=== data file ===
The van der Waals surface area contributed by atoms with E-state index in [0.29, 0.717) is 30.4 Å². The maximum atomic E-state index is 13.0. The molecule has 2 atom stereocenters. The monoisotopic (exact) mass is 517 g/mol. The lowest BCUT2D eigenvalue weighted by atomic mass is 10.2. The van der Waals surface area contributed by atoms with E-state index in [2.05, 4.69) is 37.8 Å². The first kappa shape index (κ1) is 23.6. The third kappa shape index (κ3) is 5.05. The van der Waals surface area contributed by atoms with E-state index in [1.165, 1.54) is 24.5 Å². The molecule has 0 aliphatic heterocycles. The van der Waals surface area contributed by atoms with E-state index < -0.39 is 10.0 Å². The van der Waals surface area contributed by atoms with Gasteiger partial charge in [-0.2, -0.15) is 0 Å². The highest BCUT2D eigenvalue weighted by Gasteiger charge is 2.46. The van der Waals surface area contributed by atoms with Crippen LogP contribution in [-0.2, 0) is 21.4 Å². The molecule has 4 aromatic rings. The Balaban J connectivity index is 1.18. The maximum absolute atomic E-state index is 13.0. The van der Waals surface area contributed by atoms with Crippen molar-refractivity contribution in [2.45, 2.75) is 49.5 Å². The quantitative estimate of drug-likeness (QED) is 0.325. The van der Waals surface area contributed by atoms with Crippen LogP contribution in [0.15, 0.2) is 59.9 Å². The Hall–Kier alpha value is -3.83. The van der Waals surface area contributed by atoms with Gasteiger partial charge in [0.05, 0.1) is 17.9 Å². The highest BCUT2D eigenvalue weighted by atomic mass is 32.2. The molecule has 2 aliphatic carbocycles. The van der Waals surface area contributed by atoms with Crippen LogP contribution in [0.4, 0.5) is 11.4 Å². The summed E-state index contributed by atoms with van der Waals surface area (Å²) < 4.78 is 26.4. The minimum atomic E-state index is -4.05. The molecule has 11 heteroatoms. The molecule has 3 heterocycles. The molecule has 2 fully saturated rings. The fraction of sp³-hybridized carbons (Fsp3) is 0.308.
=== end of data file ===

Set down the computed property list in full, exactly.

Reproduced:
The van der Waals surface area contributed by atoms with E-state index in [0.29, 0.717) is 30.4 Å². The maximum atomic E-state index is 13.0. The molecule has 2 atom stereocenters. The monoisotopic (exact) mass is 517 g/mol. The lowest BCUT2D eigenvalue weighted by atomic mass is 10.2. The van der Waals surface area contributed by atoms with E-state index in [2.05, 4.69) is 37.8 Å². The first kappa shape index (κ1) is 23.6. The third kappa shape index (κ3) is 5.05. The van der Waals surface area contributed by atoms with E-state index in [1.165, 1.54) is 24.5 Å². The molecule has 0 aliphatic heterocycles. The van der Waals surface area contributed by atoms with E-state index < -0.39 is 10.0 Å². The van der Waals surface area contributed by atoms with Gasteiger partial charge in [-0.2, -0.15) is 0 Å². The highest BCUT2D eigenvalue weighted by Gasteiger charge is 2.46. The van der Waals surface area contributed by atoms with Crippen LogP contribution in [-0.2, 0) is 21.4 Å². The molecule has 4 aromatic rings. The Balaban J connectivity index is 1.18. The maximum absolute atomic E-state index is 13.0. The van der Waals surface area contributed by atoms with Crippen molar-refractivity contribution in [2.45, 2.75) is 49.5 Å². The quantitative estimate of drug-likeness (QED) is 0.325. The van der Waals surface area contributed by atoms with Crippen LogP contribution in [0.15, 0.2) is 59.9 Å². The Hall–Kier alpha value is -3.83. The van der Waals surface area contributed by atoms with Gasteiger partial charge in [0.05, 0.1) is 17.9 Å². The highest BCUT2D eigenvalue weighted by atomic mass is 32.2. The molecule has 2 aliphatic carbocycles. The van der Waals surface area contributed by atoms with Crippen LogP contribution in [0.4, 0.5) is 11.4 Å². The summed E-state index contributed by atoms with van der Waals surface area (Å²) < 4.78 is 26.4. The minimum atomic E-state index is -4.05. The molecule has 11 heteroatoms. The molecule has 3 heterocycles. The molecule has 2 fully saturated rings. The fraction of sp³-hybridized carbons (Fsp3) is 0.308.